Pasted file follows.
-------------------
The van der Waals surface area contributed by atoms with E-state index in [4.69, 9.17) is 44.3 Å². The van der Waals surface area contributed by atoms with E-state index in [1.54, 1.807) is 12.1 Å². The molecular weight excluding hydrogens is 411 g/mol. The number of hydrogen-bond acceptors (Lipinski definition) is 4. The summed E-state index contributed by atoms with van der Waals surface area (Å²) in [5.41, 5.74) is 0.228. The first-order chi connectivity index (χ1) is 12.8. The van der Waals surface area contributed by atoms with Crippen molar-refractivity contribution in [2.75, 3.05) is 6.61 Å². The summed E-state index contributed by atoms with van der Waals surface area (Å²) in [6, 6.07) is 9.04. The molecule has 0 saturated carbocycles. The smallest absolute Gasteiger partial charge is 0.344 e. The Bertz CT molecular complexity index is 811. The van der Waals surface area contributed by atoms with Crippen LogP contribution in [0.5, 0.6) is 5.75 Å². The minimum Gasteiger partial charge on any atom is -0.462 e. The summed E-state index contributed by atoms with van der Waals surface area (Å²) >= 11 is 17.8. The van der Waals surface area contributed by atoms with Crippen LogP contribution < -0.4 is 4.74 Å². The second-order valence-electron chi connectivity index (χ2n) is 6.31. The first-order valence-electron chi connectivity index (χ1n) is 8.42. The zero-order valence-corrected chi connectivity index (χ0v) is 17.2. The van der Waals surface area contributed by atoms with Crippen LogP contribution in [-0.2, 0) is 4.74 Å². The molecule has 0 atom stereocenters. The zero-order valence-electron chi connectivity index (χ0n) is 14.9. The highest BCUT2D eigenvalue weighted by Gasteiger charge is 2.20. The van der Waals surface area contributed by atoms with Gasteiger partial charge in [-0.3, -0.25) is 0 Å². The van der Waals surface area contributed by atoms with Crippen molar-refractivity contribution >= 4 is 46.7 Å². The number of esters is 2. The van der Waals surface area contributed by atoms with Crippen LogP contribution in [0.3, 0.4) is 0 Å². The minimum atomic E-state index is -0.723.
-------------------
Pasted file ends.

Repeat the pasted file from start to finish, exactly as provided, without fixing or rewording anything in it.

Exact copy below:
The van der Waals surface area contributed by atoms with E-state index in [4.69, 9.17) is 44.3 Å². The van der Waals surface area contributed by atoms with E-state index in [1.54, 1.807) is 12.1 Å². The molecular weight excluding hydrogens is 411 g/mol. The number of hydrogen-bond acceptors (Lipinski definition) is 4. The summed E-state index contributed by atoms with van der Waals surface area (Å²) in [5.41, 5.74) is 0.228. The first-order chi connectivity index (χ1) is 12.8. The van der Waals surface area contributed by atoms with Crippen molar-refractivity contribution in [2.75, 3.05) is 6.61 Å². The summed E-state index contributed by atoms with van der Waals surface area (Å²) in [6, 6.07) is 9.04. The molecule has 0 saturated carbocycles. The smallest absolute Gasteiger partial charge is 0.344 e. The Bertz CT molecular complexity index is 811. The van der Waals surface area contributed by atoms with Crippen LogP contribution in [0.5, 0.6) is 5.75 Å². The minimum Gasteiger partial charge on any atom is -0.462 e. The summed E-state index contributed by atoms with van der Waals surface area (Å²) >= 11 is 17.8. The van der Waals surface area contributed by atoms with Crippen LogP contribution < -0.4 is 4.74 Å². The second-order valence-electron chi connectivity index (χ2n) is 6.31. The first-order valence-electron chi connectivity index (χ1n) is 8.42. The zero-order valence-corrected chi connectivity index (χ0v) is 17.2. The van der Waals surface area contributed by atoms with Crippen LogP contribution in [-0.2, 0) is 4.74 Å². The molecule has 0 atom stereocenters. The zero-order valence-electron chi connectivity index (χ0n) is 14.9. The highest BCUT2D eigenvalue weighted by Gasteiger charge is 2.20. The van der Waals surface area contributed by atoms with Gasteiger partial charge in [-0.3, -0.25) is 0 Å². The van der Waals surface area contributed by atoms with Crippen molar-refractivity contribution >= 4 is 46.7 Å². The number of esters is 2. The van der Waals surface area contributed by atoms with Crippen LogP contribution in [0.3, 0.4) is 0 Å². The minimum atomic E-state index is -0.723.